“Improvements in the Fermentation and Maturation of Beers”

Judging by my webserver’s logs, almost nobody actually bothers to click through the blog-carnival host’s site to read my Giant’s Shoulders” posts. This could be due to a secret conspiracy involving famous bloggers and several shadowy government agencies. I suppose, though, that there’s a chance that simply nobody but me is that interested in non-medical microbiology. Well…today’s post is an attempt to disprove that concept, for what aspect of non-medical microbiology could be more universally appealing than beer?

Unfortunately, in the middle of trying to assemble this posting, I see the February host has decided to put the carnival up a day early, undercutting my experiment. See, I told you it was a conspiracy! I suspect the Secret Cabal of Popular Bloggers was getting pressure from the Trilateral Comission, the NSA, and Pepsico® to silence me, so they had to do it. At least being forced to miss one, I am now free from the “I’ve been posting to these since the beginning, I can’t miss one now!” treadmill.

That means, loyal readers, that you get to see this post a month before everyone else! Hooray! Stick it to The Man™! Comically paranoid rantings aside, it also means I can split this up into more than one post, which may be more readable considering how much ground the article in question actually covers. Today’s Classic Scientific Paper is:

Nathan, L:”Improvements in the fermentation and maturation of beers.”; 1930; J. Inst. Brewing; 36; pp538-550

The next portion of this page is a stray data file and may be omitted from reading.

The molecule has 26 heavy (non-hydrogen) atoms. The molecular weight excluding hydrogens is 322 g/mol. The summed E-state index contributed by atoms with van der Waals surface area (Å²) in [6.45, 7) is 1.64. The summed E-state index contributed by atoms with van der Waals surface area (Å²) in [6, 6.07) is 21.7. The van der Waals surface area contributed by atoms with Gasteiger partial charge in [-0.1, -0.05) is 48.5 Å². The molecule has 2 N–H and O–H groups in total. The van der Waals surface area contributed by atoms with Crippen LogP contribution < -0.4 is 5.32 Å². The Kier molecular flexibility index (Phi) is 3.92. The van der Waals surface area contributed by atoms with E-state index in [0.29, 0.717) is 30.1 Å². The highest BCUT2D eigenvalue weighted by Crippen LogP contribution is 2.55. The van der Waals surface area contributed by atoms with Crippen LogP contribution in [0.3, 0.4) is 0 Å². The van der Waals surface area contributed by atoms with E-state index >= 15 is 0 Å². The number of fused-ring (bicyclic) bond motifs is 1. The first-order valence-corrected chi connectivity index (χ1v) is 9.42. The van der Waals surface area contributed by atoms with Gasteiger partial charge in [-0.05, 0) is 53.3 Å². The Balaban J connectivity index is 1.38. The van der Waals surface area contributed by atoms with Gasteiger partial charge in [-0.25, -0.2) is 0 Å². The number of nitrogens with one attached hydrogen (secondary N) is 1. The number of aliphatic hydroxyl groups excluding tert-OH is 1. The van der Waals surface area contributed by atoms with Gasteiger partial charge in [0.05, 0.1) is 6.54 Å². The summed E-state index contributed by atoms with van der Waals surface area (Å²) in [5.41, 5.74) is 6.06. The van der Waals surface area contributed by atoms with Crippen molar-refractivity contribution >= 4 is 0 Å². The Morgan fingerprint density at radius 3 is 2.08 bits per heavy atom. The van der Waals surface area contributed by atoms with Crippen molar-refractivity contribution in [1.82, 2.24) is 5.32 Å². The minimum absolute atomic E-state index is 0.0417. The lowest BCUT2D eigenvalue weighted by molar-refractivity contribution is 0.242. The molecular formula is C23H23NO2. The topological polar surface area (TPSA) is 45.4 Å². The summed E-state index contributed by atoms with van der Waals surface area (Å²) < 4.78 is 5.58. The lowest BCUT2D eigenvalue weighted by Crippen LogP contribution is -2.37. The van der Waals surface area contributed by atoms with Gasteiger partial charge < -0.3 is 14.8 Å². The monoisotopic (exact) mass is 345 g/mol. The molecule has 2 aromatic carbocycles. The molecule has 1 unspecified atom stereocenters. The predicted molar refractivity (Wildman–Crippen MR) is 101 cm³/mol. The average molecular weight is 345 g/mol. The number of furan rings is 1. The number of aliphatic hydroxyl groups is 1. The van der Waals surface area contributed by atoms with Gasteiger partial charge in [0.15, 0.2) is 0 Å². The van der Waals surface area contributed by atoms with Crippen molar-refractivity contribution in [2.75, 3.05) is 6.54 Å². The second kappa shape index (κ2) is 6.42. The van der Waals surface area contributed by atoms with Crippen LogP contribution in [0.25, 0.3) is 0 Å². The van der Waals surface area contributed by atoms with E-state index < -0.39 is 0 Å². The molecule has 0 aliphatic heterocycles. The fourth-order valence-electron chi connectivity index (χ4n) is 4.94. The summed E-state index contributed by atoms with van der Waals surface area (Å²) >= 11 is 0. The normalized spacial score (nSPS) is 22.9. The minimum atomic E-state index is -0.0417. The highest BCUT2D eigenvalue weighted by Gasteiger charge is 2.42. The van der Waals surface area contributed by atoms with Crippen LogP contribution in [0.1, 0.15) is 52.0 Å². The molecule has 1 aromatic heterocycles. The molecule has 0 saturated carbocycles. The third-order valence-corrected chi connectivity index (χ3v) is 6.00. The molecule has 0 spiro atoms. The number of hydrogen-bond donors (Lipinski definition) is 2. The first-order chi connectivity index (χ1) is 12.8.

I ran across this reference recently while working my way through an industrial microbiology text[1] that I checked out of the campus library. According to the author of this text, “The use of cylindro-conical vessels in the brewing of lager was first proposed by Nathan (1930)[…]”, referring to the now-ubiquitous style of metal fermenter seen in small brewpubs and “MegaBladderwashCo” large-scale industrial breweries alike. Based on this I had expected the reference to be a digression on the design, construction, and testing of the fermenter. When inter-library loan managed to get me a copy of the paper, I found something much more involved.

The paper is a presentation made by Dr. Leopold Nathan in 1930 to the Scottish section of the Institute of Brewing. The topic was not simply a fermenter design but the entire “Nathan System” of brewing which appears to be the basis of modern large-scale brewing, especially for Lager-type beers. At this point, Dr. Nathan had apparently already been developing this system for about thirty years (apparently starting with a German patent in 1908, which I’ve yet to find a copy of), so as you might guess it was not just a single invention but a whole collection of them. Compared to the more rustic techniques frequently in use at the time, the “Nathan System” of brewing promised to provide faster production, more consistent results, and a better final product. It does this mainly by improving the removal of “trub” (the cloudy bits of protein and such that settle out of the malt-water – the “wort” – after you boil it), preventing infection of the beer with undesirable organisms during the cooling, hops-infusion, and aeration, and by eliminating the need to “age” the brew to make it palatable. The most important improvement in the “Nathan Process” seems to be how he treats the wort between boiling and “pitching”.